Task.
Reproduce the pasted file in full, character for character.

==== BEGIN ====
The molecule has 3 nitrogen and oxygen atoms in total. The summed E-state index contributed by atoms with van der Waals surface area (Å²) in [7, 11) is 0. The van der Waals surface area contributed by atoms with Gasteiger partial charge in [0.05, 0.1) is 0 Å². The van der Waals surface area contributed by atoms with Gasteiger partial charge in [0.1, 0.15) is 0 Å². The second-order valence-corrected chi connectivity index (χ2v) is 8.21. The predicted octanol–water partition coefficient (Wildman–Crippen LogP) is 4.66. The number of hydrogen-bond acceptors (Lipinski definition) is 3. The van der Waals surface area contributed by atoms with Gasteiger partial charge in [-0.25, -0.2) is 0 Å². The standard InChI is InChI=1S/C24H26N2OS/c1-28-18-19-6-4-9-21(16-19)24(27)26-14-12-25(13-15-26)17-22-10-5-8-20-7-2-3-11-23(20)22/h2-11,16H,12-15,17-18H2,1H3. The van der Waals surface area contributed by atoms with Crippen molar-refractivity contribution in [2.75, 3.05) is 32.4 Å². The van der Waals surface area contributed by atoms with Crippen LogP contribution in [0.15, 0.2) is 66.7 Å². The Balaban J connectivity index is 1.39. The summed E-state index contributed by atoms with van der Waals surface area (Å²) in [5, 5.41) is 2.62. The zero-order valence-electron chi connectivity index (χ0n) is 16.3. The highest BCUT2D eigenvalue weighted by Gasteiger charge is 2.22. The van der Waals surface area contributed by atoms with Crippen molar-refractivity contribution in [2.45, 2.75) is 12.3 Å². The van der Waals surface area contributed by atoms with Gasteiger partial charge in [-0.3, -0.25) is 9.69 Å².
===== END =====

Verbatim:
The molecule has 3 nitrogen and oxygen atoms in total. The summed E-state index contributed by atoms with van der Waals surface area (Å²) in [7, 11) is 0. The van der Waals surface area contributed by atoms with Gasteiger partial charge in [0.05, 0.1) is 0 Å². The van der Waals surface area contributed by atoms with Gasteiger partial charge in [0.1, 0.15) is 0 Å². The second-order valence-corrected chi connectivity index (χ2v) is 8.21. The predicted octanol–water partition coefficient (Wildman–Crippen LogP) is 4.66. The number of hydrogen-bond acceptors (Lipinski definition) is 3. The van der Waals surface area contributed by atoms with Gasteiger partial charge in [-0.25, -0.2) is 0 Å². The standard InChI is InChI=1S/C24H26N2OS/c1-28-18-19-6-4-9-21(16-19)24(27)26-14-12-25(13-15-26)17-22-10-5-8-20-7-2-3-11-23(20)22/h2-11,16H,12-15,17-18H2,1H3. The van der Waals surface area contributed by atoms with Crippen molar-refractivity contribution in [2.75, 3.05) is 32.4 Å². The van der Waals surface area contributed by atoms with Crippen LogP contribution in [0.15, 0.2) is 66.7 Å². The Balaban J connectivity index is 1.39. The summed E-state index contributed by atoms with van der Waals surface area (Å²) in [5, 5.41) is 2.62. The zero-order valence-electron chi connectivity index (χ0n) is 16.3. The highest BCUT2D eigenvalue weighted by Gasteiger charge is 2.22. The van der Waals surface area contributed by atoms with Crippen molar-refractivity contribution in [2.45, 2.75) is 12.3 Å². The van der Waals surface area contributed by atoms with Gasteiger partial charge in [-0.3, -0.25) is 9.69 Å².